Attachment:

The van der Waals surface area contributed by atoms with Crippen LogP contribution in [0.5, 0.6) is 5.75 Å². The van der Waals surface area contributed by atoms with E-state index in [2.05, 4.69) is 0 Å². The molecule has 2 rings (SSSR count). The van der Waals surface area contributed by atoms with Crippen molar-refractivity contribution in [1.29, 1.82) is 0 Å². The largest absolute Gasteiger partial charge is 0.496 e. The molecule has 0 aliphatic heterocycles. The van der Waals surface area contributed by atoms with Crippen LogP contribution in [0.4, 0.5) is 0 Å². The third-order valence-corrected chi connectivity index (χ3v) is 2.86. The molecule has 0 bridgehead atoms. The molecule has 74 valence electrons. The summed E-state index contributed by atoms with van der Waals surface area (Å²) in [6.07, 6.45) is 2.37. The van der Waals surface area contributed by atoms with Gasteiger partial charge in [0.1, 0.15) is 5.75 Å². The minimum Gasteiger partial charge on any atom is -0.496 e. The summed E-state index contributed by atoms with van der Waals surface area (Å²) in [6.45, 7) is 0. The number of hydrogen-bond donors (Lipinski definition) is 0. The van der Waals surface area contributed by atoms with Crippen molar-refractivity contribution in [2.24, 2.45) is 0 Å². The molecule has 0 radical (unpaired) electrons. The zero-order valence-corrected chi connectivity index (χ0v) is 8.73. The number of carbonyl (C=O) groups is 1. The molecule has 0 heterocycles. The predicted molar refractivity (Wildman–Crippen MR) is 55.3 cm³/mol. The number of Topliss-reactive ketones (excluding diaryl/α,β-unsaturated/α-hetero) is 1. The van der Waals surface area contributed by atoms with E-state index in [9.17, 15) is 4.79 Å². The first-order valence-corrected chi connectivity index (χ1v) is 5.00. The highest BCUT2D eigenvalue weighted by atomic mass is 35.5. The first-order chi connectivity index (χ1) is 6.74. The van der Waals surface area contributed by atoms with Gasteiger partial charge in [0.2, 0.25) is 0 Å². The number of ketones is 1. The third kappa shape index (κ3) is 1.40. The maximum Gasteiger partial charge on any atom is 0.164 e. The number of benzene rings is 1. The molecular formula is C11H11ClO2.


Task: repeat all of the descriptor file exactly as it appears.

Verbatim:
The van der Waals surface area contributed by atoms with Crippen LogP contribution in [0.5, 0.6) is 5.75 Å². The van der Waals surface area contributed by atoms with E-state index in [2.05, 4.69) is 0 Å². The molecule has 2 rings (SSSR count). The van der Waals surface area contributed by atoms with Crippen molar-refractivity contribution in [1.29, 1.82) is 0 Å². The largest absolute Gasteiger partial charge is 0.496 e. The molecule has 0 aliphatic heterocycles. The van der Waals surface area contributed by atoms with Crippen LogP contribution in [0.4, 0.5) is 0 Å². The third-order valence-corrected chi connectivity index (χ3v) is 2.86. The molecule has 0 bridgehead atoms. The molecule has 74 valence electrons. The summed E-state index contributed by atoms with van der Waals surface area (Å²) in [6.07, 6.45) is 2.37. The van der Waals surface area contributed by atoms with Gasteiger partial charge in [0.1, 0.15) is 5.75 Å². The minimum Gasteiger partial charge on any atom is -0.496 e. The summed E-state index contributed by atoms with van der Waals surface area (Å²) in [6.45, 7) is 0. The number of hydrogen-bond donors (Lipinski definition) is 0. The van der Waals surface area contributed by atoms with Crippen molar-refractivity contribution in [2.24, 2.45) is 0 Å². The molecule has 0 radical (unpaired) electrons. The zero-order valence-corrected chi connectivity index (χ0v) is 8.73. The number of carbonyl (C=O) groups is 1. The molecule has 0 heterocycles. The predicted molar refractivity (Wildman–Crippen MR) is 55.3 cm³/mol. The number of Topliss-reactive ketones (excluding diaryl/α,β-unsaturated/α-hetero) is 1. The van der Waals surface area contributed by atoms with E-state index in [9.17, 15) is 4.79 Å². The first-order valence-corrected chi connectivity index (χ1v) is 5.00. The highest BCUT2D eigenvalue weighted by atomic mass is 35.5. The first-order chi connectivity index (χ1) is 6.74. The van der Waals surface area contributed by atoms with Gasteiger partial charge in [0.2, 0.25) is 0 Å². The number of ketones is 1. The third kappa shape index (κ3) is 1.40. The maximum Gasteiger partial charge on any atom is 0.164 e. The number of benzene rings is 1. The molecular formula is C11H11ClO2.